Law Another Burden on Small Business
Last Wednesday, California Gov. Jerry Brown (D) signed into law a bill that requires almost all employers to provide a minimum of three paid sicks days to their workers each year. Employees will accrue one hour of paid sick leave for every 30 hours worked. The law, which applies to both full-time and part-time workers at businesses of all sizes, is expected to impact at least 6.5 million employees who currently have no paid sick days. It goes into effect on July 1, 2015. Connecticut is the only other state to require paid sick time, but NFIB sees it as an emerging trend across the country.
What It Means for Small Business:
The legislation was strongly opposed by business groups, including the National Federation of Independent Business. John Kabateck, NFIB’s California Executive Director, said, “Our small business owners, who make up more than 99% of the employer community in California, already face an increase in minimum wage, among the highest taxes and more regulations than any other state. This will only serve to eliminate any plans small employers have to grow and expand their businesses.” Kabateck also said that California sets a poor example because the law exempts in-home health care workers, who are public employees, while applying to all private-sector employers. He said, “That’s outrageous. It’s a classic example of double standards and hypocrisy in Sacramento.”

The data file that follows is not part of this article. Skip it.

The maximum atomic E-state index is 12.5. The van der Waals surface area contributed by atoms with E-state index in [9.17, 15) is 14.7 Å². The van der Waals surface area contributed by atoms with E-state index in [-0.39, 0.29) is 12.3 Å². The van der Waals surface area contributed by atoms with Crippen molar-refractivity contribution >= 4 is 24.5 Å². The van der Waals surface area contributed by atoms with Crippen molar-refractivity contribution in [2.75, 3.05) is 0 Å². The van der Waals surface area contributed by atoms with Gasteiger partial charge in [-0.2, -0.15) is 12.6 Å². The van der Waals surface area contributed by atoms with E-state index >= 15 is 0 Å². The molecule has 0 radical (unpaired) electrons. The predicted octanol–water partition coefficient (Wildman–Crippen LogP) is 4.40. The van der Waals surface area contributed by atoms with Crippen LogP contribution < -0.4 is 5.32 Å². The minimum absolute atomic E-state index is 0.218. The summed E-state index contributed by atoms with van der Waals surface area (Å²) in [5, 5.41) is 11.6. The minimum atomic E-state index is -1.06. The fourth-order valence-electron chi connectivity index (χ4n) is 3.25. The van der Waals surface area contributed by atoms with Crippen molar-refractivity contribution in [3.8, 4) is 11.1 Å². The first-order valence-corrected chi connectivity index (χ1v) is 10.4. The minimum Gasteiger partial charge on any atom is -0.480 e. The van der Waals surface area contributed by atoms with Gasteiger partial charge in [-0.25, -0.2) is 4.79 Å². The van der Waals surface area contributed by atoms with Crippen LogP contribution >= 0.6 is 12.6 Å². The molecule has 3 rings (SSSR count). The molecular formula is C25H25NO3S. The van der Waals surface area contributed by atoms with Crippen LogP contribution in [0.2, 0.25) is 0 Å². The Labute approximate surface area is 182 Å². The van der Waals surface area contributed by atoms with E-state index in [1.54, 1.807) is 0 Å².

Related from NFIB:
NFIB Small Business Impact Studies: Economic Effects of a Paid Sick Leave Mandate on California Small Businesses